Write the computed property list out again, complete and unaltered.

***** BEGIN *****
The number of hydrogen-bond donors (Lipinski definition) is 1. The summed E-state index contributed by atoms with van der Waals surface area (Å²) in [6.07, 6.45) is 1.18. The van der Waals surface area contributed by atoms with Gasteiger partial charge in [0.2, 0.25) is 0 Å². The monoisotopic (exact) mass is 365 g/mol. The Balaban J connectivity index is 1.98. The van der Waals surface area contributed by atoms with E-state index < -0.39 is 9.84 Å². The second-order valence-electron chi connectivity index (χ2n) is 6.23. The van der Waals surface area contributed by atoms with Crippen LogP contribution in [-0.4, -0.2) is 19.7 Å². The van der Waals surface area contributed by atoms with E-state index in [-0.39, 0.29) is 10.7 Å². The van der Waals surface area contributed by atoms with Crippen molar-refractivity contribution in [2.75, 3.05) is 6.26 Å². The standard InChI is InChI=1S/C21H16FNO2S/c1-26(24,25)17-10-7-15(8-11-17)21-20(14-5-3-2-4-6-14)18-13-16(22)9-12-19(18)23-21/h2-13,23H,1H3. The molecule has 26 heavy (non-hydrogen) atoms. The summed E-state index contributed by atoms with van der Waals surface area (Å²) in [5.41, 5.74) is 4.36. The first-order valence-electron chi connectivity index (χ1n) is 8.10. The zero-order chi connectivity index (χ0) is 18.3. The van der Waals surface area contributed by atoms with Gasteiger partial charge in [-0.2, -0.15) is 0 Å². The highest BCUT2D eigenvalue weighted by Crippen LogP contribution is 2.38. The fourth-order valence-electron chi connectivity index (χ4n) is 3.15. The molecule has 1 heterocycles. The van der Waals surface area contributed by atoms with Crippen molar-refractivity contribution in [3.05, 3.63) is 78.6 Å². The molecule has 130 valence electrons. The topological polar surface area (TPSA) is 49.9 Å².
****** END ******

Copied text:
The number of hydrogen-bond donors (Lipinski definition) is 1. The summed E-state index contributed by atoms with van der Waals surface area (Å²) in [6.07, 6.45) is 1.18. The van der Waals surface area contributed by atoms with Gasteiger partial charge in [0.2, 0.25) is 0 Å². The monoisotopic (exact) mass is 365 g/mol. The Balaban J connectivity index is 1.98. The van der Waals surface area contributed by atoms with E-state index < -0.39 is 9.84 Å². The second-order valence-electron chi connectivity index (χ2n) is 6.23. The van der Waals surface area contributed by atoms with Crippen LogP contribution in [-0.4, -0.2) is 19.7 Å². The van der Waals surface area contributed by atoms with E-state index in [-0.39, 0.29) is 10.7 Å². The van der Waals surface area contributed by atoms with Crippen molar-refractivity contribution in [2.75, 3.05) is 6.26 Å². The standard InChI is InChI=1S/C21H16FNO2S/c1-26(24,25)17-10-7-15(8-11-17)21-20(14-5-3-2-4-6-14)18-13-16(22)9-12-19(18)23-21/h2-13,23H,1H3. The molecule has 26 heavy (non-hydrogen) atoms. The summed E-state index contributed by atoms with van der Waals surface area (Å²) in [5.41, 5.74) is 4.36. The first-order valence-electron chi connectivity index (χ1n) is 8.10. The zero-order chi connectivity index (χ0) is 18.3. The van der Waals surface area contributed by atoms with Gasteiger partial charge in [-0.2, -0.15) is 0 Å². The highest BCUT2D eigenvalue weighted by Crippen LogP contribution is 2.38. The fourth-order valence-electron chi connectivity index (χ4n) is 3.15. The molecule has 1 heterocycles. The van der Waals surface area contributed by atoms with Crippen molar-refractivity contribution in [3.05, 3.63) is 78.6 Å². The molecule has 130 valence electrons. The topological polar surface area (TPSA) is 49.9 Å².